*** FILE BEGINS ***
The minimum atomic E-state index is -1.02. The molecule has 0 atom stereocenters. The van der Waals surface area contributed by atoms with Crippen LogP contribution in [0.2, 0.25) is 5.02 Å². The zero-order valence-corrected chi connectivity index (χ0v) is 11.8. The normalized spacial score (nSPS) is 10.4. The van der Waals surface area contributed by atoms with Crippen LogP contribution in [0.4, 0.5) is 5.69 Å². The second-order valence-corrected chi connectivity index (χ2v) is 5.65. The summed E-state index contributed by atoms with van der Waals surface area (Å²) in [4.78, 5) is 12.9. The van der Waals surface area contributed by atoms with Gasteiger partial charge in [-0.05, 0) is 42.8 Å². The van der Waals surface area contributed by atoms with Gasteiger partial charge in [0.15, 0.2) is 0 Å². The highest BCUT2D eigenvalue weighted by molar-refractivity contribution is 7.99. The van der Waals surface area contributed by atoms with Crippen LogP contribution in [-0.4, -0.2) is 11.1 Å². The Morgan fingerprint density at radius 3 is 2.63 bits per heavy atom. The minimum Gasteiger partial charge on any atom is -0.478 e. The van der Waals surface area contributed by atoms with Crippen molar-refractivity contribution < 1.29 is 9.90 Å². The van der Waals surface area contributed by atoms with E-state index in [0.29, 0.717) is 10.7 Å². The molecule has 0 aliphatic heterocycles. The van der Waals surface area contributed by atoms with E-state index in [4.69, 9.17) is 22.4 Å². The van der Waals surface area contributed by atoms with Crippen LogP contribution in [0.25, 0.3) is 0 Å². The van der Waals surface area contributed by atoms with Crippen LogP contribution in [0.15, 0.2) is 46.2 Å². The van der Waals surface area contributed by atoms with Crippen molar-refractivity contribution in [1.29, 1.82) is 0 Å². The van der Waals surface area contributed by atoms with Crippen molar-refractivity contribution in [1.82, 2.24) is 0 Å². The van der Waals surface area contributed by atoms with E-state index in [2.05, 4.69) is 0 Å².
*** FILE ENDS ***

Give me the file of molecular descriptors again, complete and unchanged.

The minimum atomic E-state index is -1.02. The molecule has 0 atom stereocenters. The van der Waals surface area contributed by atoms with Crippen LogP contribution in [0.2, 0.25) is 5.02 Å². The zero-order valence-corrected chi connectivity index (χ0v) is 11.8. The normalized spacial score (nSPS) is 10.4. The van der Waals surface area contributed by atoms with Crippen LogP contribution in [0.4, 0.5) is 5.69 Å². The second-order valence-corrected chi connectivity index (χ2v) is 5.65. The summed E-state index contributed by atoms with van der Waals surface area (Å²) in [4.78, 5) is 12.9. The van der Waals surface area contributed by atoms with Gasteiger partial charge in [-0.05, 0) is 42.8 Å². The van der Waals surface area contributed by atoms with Gasteiger partial charge in [0.15, 0.2) is 0 Å². The highest BCUT2D eigenvalue weighted by molar-refractivity contribution is 7.99. The van der Waals surface area contributed by atoms with Crippen LogP contribution in [-0.4, -0.2) is 11.1 Å². The Morgan fingerprint density at radius 3 is 2.63 bits per heavy atom. The minimum Gasteiger partial charge on any atom is -0.478 e. The van der Waals surface area contributed by atoms with Crippen molar-refractivity contribution < 1.29 is 9.90 Å². The van der Waals surface area contributed by atoms with E-state index in [0.29, 0.717) is 10.7 Å². The molecule has 0 aliphatic heterocycles. The van der Waals surface area contributed by atoms with E-state index in [4.69, 9.17) is 22.4 Å². The van der Waals surface area contributed by atoms with Crippen LogP contribution in [0.25, 0.3) is 0 Å². The van der Waals surface area contributed by atoms with Crippen LogP contribution in [0.15, 0.2) is 46.2 Å². The van der Waals surface area contributed by atoms with Crippen molar-refractivity contribution in [1.29, 1.82) is 0 Å². The van der Waals surface area contributed by atoms with Crippen molar-refractivity contribution in [1.82, 2.24) is 0 Å². The van der Waals surface area contributed by atoms with E-state index in [2.05, 4.69) is 0 Å².